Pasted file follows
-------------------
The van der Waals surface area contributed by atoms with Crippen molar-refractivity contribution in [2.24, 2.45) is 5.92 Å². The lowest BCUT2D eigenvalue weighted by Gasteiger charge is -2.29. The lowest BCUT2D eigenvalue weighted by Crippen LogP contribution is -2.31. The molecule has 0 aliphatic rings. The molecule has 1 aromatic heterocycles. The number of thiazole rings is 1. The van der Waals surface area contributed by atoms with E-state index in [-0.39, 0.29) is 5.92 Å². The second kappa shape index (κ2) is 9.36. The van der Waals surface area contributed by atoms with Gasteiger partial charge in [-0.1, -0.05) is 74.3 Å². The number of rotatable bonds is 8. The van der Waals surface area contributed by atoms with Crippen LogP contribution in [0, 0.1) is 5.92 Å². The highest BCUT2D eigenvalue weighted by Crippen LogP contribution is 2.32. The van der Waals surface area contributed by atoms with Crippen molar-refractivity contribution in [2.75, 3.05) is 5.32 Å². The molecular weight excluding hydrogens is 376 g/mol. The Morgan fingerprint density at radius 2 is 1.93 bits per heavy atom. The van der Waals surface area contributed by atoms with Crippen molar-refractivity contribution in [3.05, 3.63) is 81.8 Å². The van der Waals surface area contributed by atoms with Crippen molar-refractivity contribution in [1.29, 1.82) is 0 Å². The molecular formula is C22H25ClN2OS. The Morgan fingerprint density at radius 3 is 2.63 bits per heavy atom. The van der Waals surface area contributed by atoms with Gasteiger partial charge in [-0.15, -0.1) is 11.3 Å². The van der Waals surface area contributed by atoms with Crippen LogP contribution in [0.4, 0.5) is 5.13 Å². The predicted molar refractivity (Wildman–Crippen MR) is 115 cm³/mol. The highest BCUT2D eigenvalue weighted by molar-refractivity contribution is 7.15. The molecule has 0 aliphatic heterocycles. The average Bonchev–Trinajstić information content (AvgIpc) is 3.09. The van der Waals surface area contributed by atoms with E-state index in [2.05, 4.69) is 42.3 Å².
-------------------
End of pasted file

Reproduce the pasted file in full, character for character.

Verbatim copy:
The van der Waals surface area contributed by atoms with Crippen molar-refractivity contribution in [2.24, 2.45) is 5.92 Å². The lowest BCUT2D eigenvalue weighted by Gasteiger charge is -2.29. The lowest BCUT2D eigenvalue weighted by Crippen LogP contribution is -2.31. The molecule has 0 aliphatic rings. The molecule has 1 aromatic heterocycles. The number of thiazole rings is 1. The van der Waals surface area contributed by atoms with E-state index in [-0.39, 0.29) is 5.92 Å². The second kappa shape index (κ2) is 9.36. The van der Waals surface area contributed by atoms with Gasteiger partial charge in [-0.1, -0.05) is 74.3 Å². The number of rotatable bonds is 8. The van der Waals surface area contributed by atoms with Crippen LogP contribution in [0, 0.1) is 5.92 Å². The highest BCUT2D eigenvalue weighted by Crippen LogP contribution is 2.32. The van der Waals surface area contributed by atoms with Crippen molar-refractivity contribution in [2.75, 3.05) is 5.32 Å². The molecular weight excluding hydrogens is 376 g/mol. The Morgan fingerprint density at radius 2 is 1.93 bits per heavy atom. The van der Waals surface area contributed by atoms with Crippen molar-refractivity contribution in [3.05, 3.63) is 81.8 Å². The van der Waals surface area contributed by atoms with Crippen molar-refractivity contribution in [1.29, 1.82) is 0 Å². The molecular formula is C22H25ClN2OS. The Morgan fingerprint density at radius 3 is 2.63 bits per heavy atom. The van der Waals surface area contributed by atoms with Gasteiger partial charge in [-0.15, -0.1) is 11.3 Å². The van der Waals surface area contributed by atoms with Crippen LogP contribution in [0.4, 0.5) is 5.13 Å². The predicted molar refractivity (Wildman–Crippen MR) is 115 cm³/mol. The highest BCUT2D eigenvalue weighted by molar-refractivity contribution is 7.15. The molecule has 0 aliphatic heterocycles. The average Bonchev–Trinajstić information content (AvgIpc) is 3.09. The van der Waals surface area contributed by atoms with E-state index in [2.05, 4.69) is 42.3 Å².